The Hoyas currently employ a variant of the Princeton offense, a style of play that emphasizes ball movement. The hallmark of the offense is the "backdoor" pass, where a player on the wing suddenly moves towards the basket, receives a bounce pass from a guard on the perimeter, and ideally finds himself with no defenders between him and a layup. Coach Thompson learned the style while serving under then-Coach Pete Carril of the Princeton University Tigers. Using this system, Georgetown has been lauded for excelling by emphasizing offensive efficiency rather than speed of play.[2]

History[edit]

Early years[edit]

The Georgetown men's basketball team played its first game February 9, 1907, defeating the University of Virginia by a score of 22–11. In its first 60-some years, the program displayed only sporadic success.[3] Until McDonough Gymnasium opened on campus for the 1950–51 season, the team moved its home court frequently, playing at Ryan Gymnasium, McKinley Technology High School, Uline Arena, and the National Guard Armory, as well as playing individual home games at the University of Maryland's Ritchie Coliseum and The Catholic University of America's Brookland Gymnasium, among others.[3][4] The downtown locations of these venues was also influenced by the number of Law School students who played on the team in this era. From 1918 through 1923, while on campus at Ryan Gymnasium, Georgetown managed a 52–0 home record under coach John O'Reilly. A large on-campus arena was proposed in 1927, but shelved during the Great Depression.[5]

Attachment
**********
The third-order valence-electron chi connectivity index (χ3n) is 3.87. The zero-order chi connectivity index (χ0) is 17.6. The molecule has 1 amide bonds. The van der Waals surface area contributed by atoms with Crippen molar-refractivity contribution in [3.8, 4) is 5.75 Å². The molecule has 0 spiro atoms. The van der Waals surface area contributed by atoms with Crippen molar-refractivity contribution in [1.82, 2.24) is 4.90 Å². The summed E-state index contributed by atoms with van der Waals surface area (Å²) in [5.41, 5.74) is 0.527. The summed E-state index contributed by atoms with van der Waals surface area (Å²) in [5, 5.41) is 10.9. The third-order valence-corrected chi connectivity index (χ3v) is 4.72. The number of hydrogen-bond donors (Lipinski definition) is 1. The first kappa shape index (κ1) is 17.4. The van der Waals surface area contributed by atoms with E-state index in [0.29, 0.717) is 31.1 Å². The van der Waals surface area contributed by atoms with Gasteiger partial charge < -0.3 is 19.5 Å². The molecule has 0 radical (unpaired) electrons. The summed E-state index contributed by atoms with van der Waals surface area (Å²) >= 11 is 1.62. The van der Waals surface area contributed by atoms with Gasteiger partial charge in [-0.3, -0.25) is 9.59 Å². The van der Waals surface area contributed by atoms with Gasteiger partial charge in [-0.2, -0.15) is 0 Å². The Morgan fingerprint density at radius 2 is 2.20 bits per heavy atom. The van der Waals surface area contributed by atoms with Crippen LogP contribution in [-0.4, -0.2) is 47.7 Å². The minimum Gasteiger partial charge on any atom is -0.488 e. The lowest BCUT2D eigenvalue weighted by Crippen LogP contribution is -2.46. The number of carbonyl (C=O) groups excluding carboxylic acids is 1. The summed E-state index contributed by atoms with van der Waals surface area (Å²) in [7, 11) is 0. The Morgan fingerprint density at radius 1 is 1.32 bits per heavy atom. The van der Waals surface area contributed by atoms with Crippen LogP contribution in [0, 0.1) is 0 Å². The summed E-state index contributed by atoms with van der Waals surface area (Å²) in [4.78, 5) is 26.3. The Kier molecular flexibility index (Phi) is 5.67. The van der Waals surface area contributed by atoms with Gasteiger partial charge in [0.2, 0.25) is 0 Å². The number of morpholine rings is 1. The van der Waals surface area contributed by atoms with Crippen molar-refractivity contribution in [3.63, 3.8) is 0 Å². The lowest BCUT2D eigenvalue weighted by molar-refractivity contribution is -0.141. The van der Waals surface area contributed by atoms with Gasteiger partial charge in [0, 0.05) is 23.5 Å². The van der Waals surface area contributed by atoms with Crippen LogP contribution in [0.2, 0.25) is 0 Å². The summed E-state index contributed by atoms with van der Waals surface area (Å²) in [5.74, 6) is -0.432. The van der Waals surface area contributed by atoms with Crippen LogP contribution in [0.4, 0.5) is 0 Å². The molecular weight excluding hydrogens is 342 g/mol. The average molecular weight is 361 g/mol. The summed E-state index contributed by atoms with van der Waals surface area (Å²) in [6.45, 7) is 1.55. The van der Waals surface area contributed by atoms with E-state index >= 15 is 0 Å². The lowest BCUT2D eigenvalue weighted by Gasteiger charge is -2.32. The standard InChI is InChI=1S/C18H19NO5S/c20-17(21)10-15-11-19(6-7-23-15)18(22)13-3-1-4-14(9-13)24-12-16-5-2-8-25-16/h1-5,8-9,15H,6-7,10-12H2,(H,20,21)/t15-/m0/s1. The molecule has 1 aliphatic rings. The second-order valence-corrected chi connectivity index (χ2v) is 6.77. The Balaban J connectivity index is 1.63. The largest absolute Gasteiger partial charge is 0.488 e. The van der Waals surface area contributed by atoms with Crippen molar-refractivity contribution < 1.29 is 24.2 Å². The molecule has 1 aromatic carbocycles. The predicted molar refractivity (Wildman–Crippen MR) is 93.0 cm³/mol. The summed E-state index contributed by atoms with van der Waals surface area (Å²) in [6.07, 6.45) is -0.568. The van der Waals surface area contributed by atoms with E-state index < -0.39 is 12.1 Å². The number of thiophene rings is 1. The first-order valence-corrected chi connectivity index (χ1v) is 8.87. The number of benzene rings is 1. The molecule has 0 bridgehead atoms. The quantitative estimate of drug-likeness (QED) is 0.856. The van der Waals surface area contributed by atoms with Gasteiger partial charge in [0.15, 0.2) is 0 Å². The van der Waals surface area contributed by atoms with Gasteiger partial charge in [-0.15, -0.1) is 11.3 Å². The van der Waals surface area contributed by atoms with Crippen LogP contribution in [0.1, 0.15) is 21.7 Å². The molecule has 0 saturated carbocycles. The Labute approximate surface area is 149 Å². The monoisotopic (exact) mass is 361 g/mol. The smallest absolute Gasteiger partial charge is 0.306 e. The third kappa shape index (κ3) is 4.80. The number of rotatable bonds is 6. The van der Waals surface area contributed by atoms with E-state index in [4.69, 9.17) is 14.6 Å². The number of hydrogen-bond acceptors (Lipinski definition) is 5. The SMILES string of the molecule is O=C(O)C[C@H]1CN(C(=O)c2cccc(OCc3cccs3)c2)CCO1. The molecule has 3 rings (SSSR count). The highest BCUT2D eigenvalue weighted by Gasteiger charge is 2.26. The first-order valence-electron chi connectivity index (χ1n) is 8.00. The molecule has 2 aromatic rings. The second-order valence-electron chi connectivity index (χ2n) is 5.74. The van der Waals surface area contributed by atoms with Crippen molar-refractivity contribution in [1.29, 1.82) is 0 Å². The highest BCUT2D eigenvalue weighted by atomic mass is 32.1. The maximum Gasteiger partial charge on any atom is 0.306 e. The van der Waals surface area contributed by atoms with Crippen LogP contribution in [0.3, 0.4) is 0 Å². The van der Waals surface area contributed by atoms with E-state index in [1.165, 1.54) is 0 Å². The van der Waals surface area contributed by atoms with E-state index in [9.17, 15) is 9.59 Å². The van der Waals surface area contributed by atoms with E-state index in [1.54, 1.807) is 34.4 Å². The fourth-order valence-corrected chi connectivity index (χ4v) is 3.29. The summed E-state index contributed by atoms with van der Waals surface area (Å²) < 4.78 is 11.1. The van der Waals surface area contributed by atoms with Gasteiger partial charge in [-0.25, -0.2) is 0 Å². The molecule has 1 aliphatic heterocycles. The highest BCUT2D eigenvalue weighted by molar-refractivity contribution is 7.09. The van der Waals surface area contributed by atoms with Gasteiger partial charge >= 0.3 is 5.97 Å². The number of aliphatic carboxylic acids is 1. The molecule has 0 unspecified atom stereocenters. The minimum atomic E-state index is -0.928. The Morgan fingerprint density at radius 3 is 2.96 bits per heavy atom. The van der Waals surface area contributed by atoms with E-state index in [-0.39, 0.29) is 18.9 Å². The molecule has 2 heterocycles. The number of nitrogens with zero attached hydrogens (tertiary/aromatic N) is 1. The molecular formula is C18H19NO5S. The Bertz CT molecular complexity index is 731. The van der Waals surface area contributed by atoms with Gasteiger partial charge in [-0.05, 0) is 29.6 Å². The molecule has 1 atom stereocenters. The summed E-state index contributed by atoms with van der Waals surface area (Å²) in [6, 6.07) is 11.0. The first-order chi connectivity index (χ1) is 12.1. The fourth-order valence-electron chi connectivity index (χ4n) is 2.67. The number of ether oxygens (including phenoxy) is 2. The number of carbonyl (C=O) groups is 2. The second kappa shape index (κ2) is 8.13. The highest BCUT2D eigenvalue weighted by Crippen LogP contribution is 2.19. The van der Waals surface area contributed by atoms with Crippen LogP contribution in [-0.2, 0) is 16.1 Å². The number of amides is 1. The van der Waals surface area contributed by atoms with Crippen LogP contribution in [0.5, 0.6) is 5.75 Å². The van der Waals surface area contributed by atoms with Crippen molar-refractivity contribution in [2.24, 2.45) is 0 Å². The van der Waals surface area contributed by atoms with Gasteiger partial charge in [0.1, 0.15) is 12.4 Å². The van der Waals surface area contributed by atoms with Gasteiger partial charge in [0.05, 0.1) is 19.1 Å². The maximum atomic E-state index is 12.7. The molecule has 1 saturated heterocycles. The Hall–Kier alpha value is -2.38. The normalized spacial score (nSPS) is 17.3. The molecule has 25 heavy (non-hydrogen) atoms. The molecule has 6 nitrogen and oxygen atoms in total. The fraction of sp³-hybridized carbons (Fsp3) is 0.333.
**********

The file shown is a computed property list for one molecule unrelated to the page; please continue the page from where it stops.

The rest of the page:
Bill Dudack was the team captain in 1921, and returned to coach the 1929–30 team.

The team recruited its first All-American, Ed Hargaden, in 1931–32.[3] From 1932 till 1939, the Hoyas played in the Eastern Intercollegiate Conference, earning a share of the conference title in 1939.[6] In 1942, a Hoya went pro for the first time, when three seniors, Al Lujack, Buddy O'Grady, and Dino Martin were drafted professionally upon graduation.[3] The next year the team, led by future congressman Henry Hyde, reached new heights by going all the way to the 1943 NCAA championship game, where they lost to Wyoming. The Hoyas' coach, Elmer Ripley, would be inducted into the basketball hall of fame in 1973.[3]